But you shouldn’t take their word for it. Instead, you want to make sure you’re asking them the right questions. Their response will help you determine if truly they are the best fit for your precision milling project.
With that in mind, let’s take a look at five essential questions you need to ask every machine shop before doing business with them.
Question #1: What Certifications Do You Have?
This is one of the most important questions you must ask a machine shop. Top-tier machine shops are ISO 9001 certified, meaning that they adhere strictly to statutory and regulatory requirements by ensuring high-quality parts.
Another crucial certification you want to be sure the manufacturer has is ISO 14001. An ISO 14001 certified machine shop adheres to the requirements for an efficient environmental management system. They efficiently utilize your resources and reduce wastage, allowing you to drive down manufacturing costs.
You may also have to ask about specific certificates if you’re looking to create parts for specific industries. For example, if you want to fabricate parts that will be used in the medical industry, then you should opt for a manufacturer that meets all the requirements in ISO 13485.
Question #2: What Industries Do You Serve?
This may seem obvious, but most times, we tend to quickly outsource manufacturing to so-called precision machining companies without even asking if they can meet the requirements of the industries we serve.
Some industries demand extremely complex parts to be made from specialized engineering materials that are difficult to machine. A good example is the aerospace industry, where parts are complex, enormous, and made of specialty plastics, composites, and lightweight metal alloys. Only a few third-party machine shops can meet the strict requirements of the aerospace industry. (Related Post: CNC Machining Aerospace Parts: 5 Things You Need to Know).
The electronics industry demands miniaturized electronic parts with tolerances as small as 4μm. A slight mistake during machining, and you can be sure that the machined electronic component will be unusable for its intended purpose.
Question #3: What Type of Milling Equipment Do You Have?
Milling equipment comes in many varieties and with different capabilities. Conventional milling machines feature a cutting tool that rotates against the direction of the feed and relies on operators to control the cutting tool and machine the parts. In contrast, CNC milling machines operate independently through the use of computer numerical control (CNC) technology.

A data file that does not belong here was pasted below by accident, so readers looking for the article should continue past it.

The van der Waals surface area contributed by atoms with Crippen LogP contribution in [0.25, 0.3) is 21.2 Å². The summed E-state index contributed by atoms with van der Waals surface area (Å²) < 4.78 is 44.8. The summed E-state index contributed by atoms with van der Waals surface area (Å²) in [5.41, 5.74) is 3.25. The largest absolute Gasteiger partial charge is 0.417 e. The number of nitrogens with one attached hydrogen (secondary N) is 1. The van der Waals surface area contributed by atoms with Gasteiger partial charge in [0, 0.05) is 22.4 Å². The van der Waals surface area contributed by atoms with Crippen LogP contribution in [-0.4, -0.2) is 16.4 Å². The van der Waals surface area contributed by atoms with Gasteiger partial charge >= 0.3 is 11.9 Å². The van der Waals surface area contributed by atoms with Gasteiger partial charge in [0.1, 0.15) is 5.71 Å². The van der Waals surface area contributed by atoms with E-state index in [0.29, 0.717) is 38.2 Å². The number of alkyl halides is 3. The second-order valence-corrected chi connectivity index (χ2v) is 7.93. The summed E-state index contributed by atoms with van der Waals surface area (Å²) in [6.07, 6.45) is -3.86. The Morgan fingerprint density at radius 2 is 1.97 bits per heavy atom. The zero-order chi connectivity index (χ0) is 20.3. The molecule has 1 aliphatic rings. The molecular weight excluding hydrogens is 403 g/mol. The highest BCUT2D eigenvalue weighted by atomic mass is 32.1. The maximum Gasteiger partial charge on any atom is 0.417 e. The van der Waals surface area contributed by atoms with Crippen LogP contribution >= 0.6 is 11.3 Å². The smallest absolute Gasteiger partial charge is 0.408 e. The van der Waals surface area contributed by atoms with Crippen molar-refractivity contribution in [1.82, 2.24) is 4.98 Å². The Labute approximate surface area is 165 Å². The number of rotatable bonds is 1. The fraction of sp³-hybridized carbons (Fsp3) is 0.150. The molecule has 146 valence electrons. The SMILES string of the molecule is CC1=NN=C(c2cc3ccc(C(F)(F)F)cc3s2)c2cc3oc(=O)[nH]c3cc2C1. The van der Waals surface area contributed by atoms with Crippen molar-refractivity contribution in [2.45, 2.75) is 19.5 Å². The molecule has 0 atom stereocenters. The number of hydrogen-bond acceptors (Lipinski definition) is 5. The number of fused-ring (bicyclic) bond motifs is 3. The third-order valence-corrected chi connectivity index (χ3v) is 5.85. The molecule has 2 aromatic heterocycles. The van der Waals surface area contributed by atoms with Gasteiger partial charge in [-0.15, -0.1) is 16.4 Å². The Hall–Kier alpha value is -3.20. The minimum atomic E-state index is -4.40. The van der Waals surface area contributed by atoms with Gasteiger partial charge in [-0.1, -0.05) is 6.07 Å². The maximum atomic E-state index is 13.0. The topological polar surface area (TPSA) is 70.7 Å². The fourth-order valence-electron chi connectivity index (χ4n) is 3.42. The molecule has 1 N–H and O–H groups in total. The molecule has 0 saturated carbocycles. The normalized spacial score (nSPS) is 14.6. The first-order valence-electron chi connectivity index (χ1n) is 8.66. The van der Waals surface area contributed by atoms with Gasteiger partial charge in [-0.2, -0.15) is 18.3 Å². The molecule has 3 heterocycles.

You want to be sure your third-party manufacturer will be utilizing CNC milling technology for your project. Not only will this ensure high-quality CNC machined parts, but it will also reduce labor costs and ensure consistency, especially if you’re looking to manufacture large volumes of identical parts.
Evidently, not all machine shops utilize CNC technology, but even among those that do, there are several types of CNC milling machines that can be used for your machining project. 2-,3-, and 4- axis CNC milling machines are suitable for machining parts having simple designs, whereas 5-axis machines are best suited for machining complex geometries.
Question #4: How Experienced are Your CNC Operators?
The majority of the product recall issues that arise in the machining industry are traced back to the level of expertise of the CNC operators, technicians, or engineers. You want a machine shop with highly qualified technicians capable of identifying design flaws, suggesting feasible design modifications, and fabricating high-quality parts.
Question #5: How Do You Manage Quality Control?
We can talk about certifications, milling equipment, and the level of expertise of the machine operators all day, but the quality of machined parts you’d be getting still depends on the quality management system your manufacturer has in place.
Gensun Precision Machining has been in business for nearly two decades serving companies in many industries across the globe. We provide high-quality CNC precision machining services, and our facility is ISO 9001:2015 and ISO: 14001:2015 certified.
Tell us about your project today, and our highly experienced engineers and quality control experts will ensure you get high-quality parts exactly to your specifications.